Ivy Mairi – Missing the ferry
At the southern end of Toronto, where the metropolis meets Lake Ontario, there sits a small chain of islands known to locals simply as the Island. There you can find sailing clubs, public parks, a hobby farm, and on the easternmost island in the chain, Ward’s Island — a community of quaint houses and close-knit neighbors. There are no cars on Ward’s Island and precious little commercial activity, just a verdant oasis ten minutes by ferry from city bustle.
This village-within-a-city has been the lifelong home of Ivy Mairi Farquhar-McDonnell, who at 19 has recently relocated to Montreal, where’s she’s studying at McGill University and adjusting to faster-paced student living in a dense urban neighborhood. “It has been pretty weird not to have all the space,” she says. “On the island, I would ride my bike down to this nice beach at the other end, every day, just to think about stuff. Here, I am always in transit, running off to other places.”
How this change of environment and circumstance might effect Ivy’s music remains to be seen, but the essence of her unique background is captured on Well You (downloadable at latentrecordings.com), a debut made when Mairi was barely 17. The twelve songs reveal a blossoming talent that reflects a youthful wonder of discovery and an ageless sadness and uncertainty. There’s nothing cloying or cute about her music; it sounds like what it is — instinctive artistry captured in its gestational phase.
Mairi was schooled on piano but switched to guitar in her mid-teens, then discovered her mom’s book of folk songs, Rise Up Singing. “Sometimes I would change the chords and I would make up melodies,” she says. Well You includes two such adapted songs, “Every Night When The Sun Goes In” and “The Cuckoo” — the latter reinvented from its usual rollicking arrangement into a morose folk dirge. “That eased me into writing my own things and made me comfortable making up things,” she says.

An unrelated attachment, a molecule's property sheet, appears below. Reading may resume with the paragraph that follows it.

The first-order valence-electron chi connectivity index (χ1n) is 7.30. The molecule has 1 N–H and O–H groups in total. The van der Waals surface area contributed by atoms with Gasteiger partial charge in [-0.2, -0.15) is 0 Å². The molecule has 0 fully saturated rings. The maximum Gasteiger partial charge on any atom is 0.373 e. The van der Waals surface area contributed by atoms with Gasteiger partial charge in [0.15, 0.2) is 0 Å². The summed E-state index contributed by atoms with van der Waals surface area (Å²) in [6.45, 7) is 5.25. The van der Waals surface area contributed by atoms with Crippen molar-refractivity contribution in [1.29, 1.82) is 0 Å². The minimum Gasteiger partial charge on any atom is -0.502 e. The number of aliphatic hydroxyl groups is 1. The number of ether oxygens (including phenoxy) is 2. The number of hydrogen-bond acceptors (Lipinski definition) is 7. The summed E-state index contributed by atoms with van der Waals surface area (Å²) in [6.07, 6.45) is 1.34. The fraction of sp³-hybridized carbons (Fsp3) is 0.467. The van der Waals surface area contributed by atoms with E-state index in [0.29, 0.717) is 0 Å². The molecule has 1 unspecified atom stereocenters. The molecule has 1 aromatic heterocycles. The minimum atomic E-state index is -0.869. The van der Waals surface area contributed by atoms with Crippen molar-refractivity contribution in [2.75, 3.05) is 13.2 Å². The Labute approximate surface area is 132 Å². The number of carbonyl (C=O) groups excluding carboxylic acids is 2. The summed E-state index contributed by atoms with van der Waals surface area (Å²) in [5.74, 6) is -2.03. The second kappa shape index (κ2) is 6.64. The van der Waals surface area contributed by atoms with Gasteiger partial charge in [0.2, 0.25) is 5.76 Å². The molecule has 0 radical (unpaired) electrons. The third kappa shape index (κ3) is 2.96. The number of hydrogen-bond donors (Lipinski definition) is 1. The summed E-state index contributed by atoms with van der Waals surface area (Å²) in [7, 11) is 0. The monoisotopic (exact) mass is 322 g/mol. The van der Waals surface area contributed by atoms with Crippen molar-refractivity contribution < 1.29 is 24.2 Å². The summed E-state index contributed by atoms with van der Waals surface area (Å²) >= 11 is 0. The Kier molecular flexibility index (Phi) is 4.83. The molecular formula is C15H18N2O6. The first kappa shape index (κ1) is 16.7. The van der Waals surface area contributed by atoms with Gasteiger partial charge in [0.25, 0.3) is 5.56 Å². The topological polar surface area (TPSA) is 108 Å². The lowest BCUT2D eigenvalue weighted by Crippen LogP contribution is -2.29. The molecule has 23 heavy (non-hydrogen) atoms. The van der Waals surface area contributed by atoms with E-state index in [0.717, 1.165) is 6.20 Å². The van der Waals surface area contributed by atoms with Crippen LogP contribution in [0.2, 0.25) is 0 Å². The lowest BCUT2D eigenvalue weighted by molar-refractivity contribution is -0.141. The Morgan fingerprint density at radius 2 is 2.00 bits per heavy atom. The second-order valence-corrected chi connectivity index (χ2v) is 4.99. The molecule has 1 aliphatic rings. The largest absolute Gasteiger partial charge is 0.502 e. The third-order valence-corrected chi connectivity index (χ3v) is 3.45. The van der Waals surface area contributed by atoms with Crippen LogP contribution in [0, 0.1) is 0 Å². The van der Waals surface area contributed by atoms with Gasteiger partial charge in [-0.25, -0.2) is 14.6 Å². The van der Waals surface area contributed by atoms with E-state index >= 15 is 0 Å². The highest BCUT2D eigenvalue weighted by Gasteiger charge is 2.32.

At 15, she undertook a school project on the folk process. “I talked about Pete Seeger and adapting songs, and songs belonging to everyone,” she says. “I talked about how Weird Al Yankovic and parodies and sampling are part of the folk process.” She also began performing Cat Stevens and Van Morrison numbers at Island charitable events and busking in Toronto, developing a wrenching vocal style that can seem at odds with her exuberance.
A neighbor on the Island, cellist Anne Bourne, who has played with a host of Canadian acts including Jane Siberry, Blue Rodeo, Sloan and Cowboy Junkies, heard her and took her to meet the Junkies’ Michael Timmins. Mairi had never recorded herself and certainly had never been in a recording studio. When Timmins offered her headphones, she wasn’t sure what to do with them.
“I was so scared,” she recalls. “I had no idea if my songs sounded good or not.” She performed Pete Seeger’s “One Grain Of Sand” and her own “Please Let Me Get It”, which includes these lines: “All I own are a few songs and myself/And who would listen to a fool like me…I just feel so old sometimes.” Hard to believe, but as she delivered those weary lyrics, she was 16 years old.
Mairi recalls that Timmins’ initial response was subdued: “I think he said my songs were interesting.” But Timmins confesses he was immediately taken. “Quite literally within a couple of seconds, I fell in love with her music. It was that instantaneous and that simple,” he recalls.
Over the next year, Mairi kept writing, Timmins kept recording, and together they made Well You. The deftness of her burgeoning songwriting was an ongoing surprise and delight for Timmins. The unique covers and reinventions of folk standards were gradually supplanted from the record’s running order by newer and better originals.
On one of those originals, “Down”, she sings: “Down to the bottom of my coffee cup/But I promise I will leave a drop/But if you get there before it dries/I’ll be surprised.” “I would listen back and go, ‘There are some amazing turns of phrase in there,'” says Timmins. “It comes from appreciating and listening to all the traditional music. She really knows how important the right words can be.”
The key was to take the intimacy of her songs and draw them out with additional instrumentation — strings, xylophone, harmonica, unsettling stabs of guitar. “It was a bit of a tightrope, a delicate thing,” Timmins says. “I didn’t want to lose that thing of her sitting on her bed singing to you.”
Mairi says the notion of musical accompaniment for her songs was not something that came naturally to her. “I wasn’t able to think about arrangements at the time,” she recalls. “Now, when I write, I do think about parts. But then, it was so weird to imagine anything playing under me.”
The result has drawn favorable comparisons to, among others, doomed British singer Nick Drake, but also some puzzlement about Mairi’s youth.
“I hear my voice as my voice,” she shrugs. “I’m not upset by people talking about my age because…that’s how old I am. I like being 19, too. I wouldn’t want to pretend I’m not.”